It’s one of the hardest parts of being a mother of little girls. How do you stop them from frowning at their reflection? How do you protect them from the feelings of inadequacy and self-loathing that girls seem to somehow absorb as they grow? How do you teach them to recognise the beauty of a whole person, and not divide themselves into limbs, eyes, noses, breasts; segments that they decide need “fixing”?
Zadie Smith captured this well in On Beauty. Her character Kiki Belsey had dreaded having daughters because “she knew she wouldn’t be able to protect them from self-disgust.” She tried banning television, had kept makeup and women’s magazines out of her home, but nothing had made a jot of difference.
“It was in the air, or so it seemed to Kiki, this hatred of women and their bodies – it seeped in with every draught in the house; people brought it home on their shoes, they breathed it in off their newspapers. There was no way to control it.”
And so it was that Kiki thought about this endless self-criticism as she watched her daughter tug at a man’s nightshirt she was wearing and say forlornly: “Right. I look fine. Except I don’t.”
This week, preparing for Mother’s Day, I have spent a lot of time thinking about what my mother has taught me. As in many families, my mother is the ballast in the bilge, the central force that has long enabled the rest of us to function, the strongest and wisest one. She is one of those remarkable people who possess both sense and kindness. She laughs at pomposity and self-importance, has little interest in money and is simultaneously sharp-eyed and forgiving. An introvert, she is also mischievous, which has resulted in some stunning pranks.
Mum has taught me so many crucial lessons. First, that grace – showing generosity and forgiveness even to those who do not deserve it – is not weak but extraordinarily powerful. Second, that kindness is not an aspiration, but a daily practice, a muscle that, if exercised can grow strong and become a habit or a way.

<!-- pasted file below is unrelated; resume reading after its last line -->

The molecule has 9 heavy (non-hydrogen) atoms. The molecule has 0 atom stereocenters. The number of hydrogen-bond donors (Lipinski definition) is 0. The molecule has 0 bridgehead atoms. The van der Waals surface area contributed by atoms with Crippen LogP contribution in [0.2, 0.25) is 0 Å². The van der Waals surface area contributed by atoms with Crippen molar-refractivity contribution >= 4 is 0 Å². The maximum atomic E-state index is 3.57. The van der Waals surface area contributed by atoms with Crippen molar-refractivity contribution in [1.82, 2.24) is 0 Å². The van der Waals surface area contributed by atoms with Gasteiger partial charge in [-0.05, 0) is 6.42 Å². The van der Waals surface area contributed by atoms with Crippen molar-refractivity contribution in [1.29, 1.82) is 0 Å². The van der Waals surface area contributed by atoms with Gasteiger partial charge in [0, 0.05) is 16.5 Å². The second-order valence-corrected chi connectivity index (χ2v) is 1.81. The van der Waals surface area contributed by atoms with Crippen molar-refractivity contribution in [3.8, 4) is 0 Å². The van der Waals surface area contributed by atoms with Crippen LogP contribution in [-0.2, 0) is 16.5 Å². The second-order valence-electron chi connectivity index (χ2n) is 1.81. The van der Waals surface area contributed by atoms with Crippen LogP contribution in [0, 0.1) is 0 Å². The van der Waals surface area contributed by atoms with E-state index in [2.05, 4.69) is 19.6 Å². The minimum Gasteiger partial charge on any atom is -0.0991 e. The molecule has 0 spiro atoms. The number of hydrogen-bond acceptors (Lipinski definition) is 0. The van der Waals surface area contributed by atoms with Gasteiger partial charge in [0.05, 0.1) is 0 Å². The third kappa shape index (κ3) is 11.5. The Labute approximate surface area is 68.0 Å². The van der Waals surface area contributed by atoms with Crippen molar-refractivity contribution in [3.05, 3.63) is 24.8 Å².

Third, that sometimes you do not need to overthink resilience. For a psychologist her philosophy was remarkably simple, yet effective: “You just get on with it.” That after one day, another comes, then a third.
She also taught me that an enduring lack of vanity is a great gift to a daughter. This is not because grooming is inherently bad. It is because orbiting a woman whose self-esteem does not rest on appearance/applause can show you that a million other things matter more. My mother has always been beautiful, with thick dark hair, blue eyes and smooth skin. She has also always been fit, travelling a trajectory from Richard Simmons and Jane Fonda workout videos in the 1980s to Bikram yoga. Possibly the best experiment was a Christian aerobics tape she bought called The Firm Believer.
But she is not in the slightest bit vain. And women who are not vain enjoy a freedom others don’t. It is obvious that she measures herself, and others, in other ways. It is only now I am realising how rare this is, and how pleasant it is to be around. This might be like Iris Murdoch’s definition of the humble man – who is not by definition the good man, but perhaps the “kind of man who is most likely of all to become good”. And perhaps the kind of woman who does not give a rats about how others might rate her looks might be the kind of woman who might be liberated from all kinds of rot, and more easily able to focus on others.
When Mum walks into a room, anxiety levels instantly drop; everything seems easier, calmer, cheerier. This was especially obvious when I had my first baby. I would be pacing with a bawling infant at midnight, wracked with concern, and she would walk in, survey the scene and we’d begin to laugh. So often I’d call her distressed and half way through the story explaining why I was upset, she’d see the funny side and we’d start giggling.
It’s the joy of a keen eye for the absurd. Once my mother was working in Mulawa prison, as she did for many years, with a Christian group called Kairos. She was reading the Bible with some prisoners when one was told to recount the story of the women who saw Jesus after he rose from the dead. The inmate jumped to the task, ending: “Well, then the woman turns around and says: ‘Jesus, where the f— have you been?”‘
Mother’s Day is so mawkish sometimes. The floral sentimentality, the advertisements depicting women in pyjamas exclaiming over household appliances, the overpriced white flowers wilting in curbside buckets.
But it’s actually brilliant. How many days are there when you stop and think about what the woman in whose belly you grew gave you? Having children myself has made me realise how imperfect we mothers are, but it’s the most astonishing, singular kind of love.
Now my own little eight-year-old girl is twirling in front of mirrors, with a look of satisfaction I can only hope remains. I watch her carefully comb her hair, and fret when she turns to ask if her lashes are long enough. Her fierce creativity, innate kindness, fascination with outer space and love of insects co-exist with her dolls and toy hairdressing kits. My mother and I watch her together and smile.
It is supposed to be one of the greatest horrors a woman can contemplate, becoming like her mother. I can think of few things I would like more.